Additional information:

Teardrop was the first single released to promote Mezzanine, although it was not the album’s first single, and Risingson was released almost a year earlier in the summer of 1997.

The producers behind the 1999 Academy Award-winning film “American Beauty” intended to use Teardrop as the main theme song to accompany the film. Massive Attack objected to the song being used in the film after reading a brief synopsis of what the film was about. After seeing the finished film, 3D would later comment on how it was a mistake to deny “American Beauty” the use of Teardrop, when the film became 1999’s critical hit at the box office.

Live appearances:

Teardrop first played live at the Olympia in Dublin, Ireland on 15 April 1998. For most of the 1998/1999 tour dates, Elizabeth Fraser was unavailable due to the fact that she was pregnant at the time. However, she made a memorable appearance at the Royal Albert Hall concert in June 1998. Her vocals on Teardrop for this tour were done in her place by Debbie Miller. On the 2003 and 2004 tour, Liz Fraser was still absent, and her voice was now replaced by Dot Allison’s. For the 2006 tour, Elizabeth Fraser would finally return to playing live and singing her vocals not only for Teardrop but for Liz Fraser’s other tracks on Mezzanine, and went on to tour the entire tour with Massive Attack.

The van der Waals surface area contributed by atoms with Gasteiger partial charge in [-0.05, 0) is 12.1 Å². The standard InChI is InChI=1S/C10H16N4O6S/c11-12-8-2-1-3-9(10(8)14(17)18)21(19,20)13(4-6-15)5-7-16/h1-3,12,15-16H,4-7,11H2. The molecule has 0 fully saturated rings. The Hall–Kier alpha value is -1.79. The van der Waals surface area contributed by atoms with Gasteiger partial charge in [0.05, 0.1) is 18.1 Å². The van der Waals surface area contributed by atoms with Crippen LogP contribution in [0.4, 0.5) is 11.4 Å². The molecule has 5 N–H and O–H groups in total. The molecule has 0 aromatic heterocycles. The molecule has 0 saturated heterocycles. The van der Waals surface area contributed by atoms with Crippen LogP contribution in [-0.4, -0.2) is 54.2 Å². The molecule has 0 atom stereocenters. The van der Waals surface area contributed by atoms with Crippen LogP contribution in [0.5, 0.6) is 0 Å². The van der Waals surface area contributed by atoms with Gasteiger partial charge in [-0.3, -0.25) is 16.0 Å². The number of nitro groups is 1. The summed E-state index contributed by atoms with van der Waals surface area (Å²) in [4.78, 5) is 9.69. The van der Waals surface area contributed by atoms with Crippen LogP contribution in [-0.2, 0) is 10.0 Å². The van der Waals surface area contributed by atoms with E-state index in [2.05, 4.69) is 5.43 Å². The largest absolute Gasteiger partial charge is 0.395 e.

Quotes:

3D on Teardrop – “It’s really a bit of a relief from some of the other moments on the album. It was a pretty easy track musically to create and we weren’t sure what to do with it.” [ChannelV TV – June 1998]

Mushroom on choosing Liz Fraser over Madonna for lead singer – ‘Sounds good now’ [Q Magazine – January 1999]

Daddy G on bust with Mushroom during Teardrop performance – “At the time, it felt like an act of betrayal” [Q Magazine – January 1999]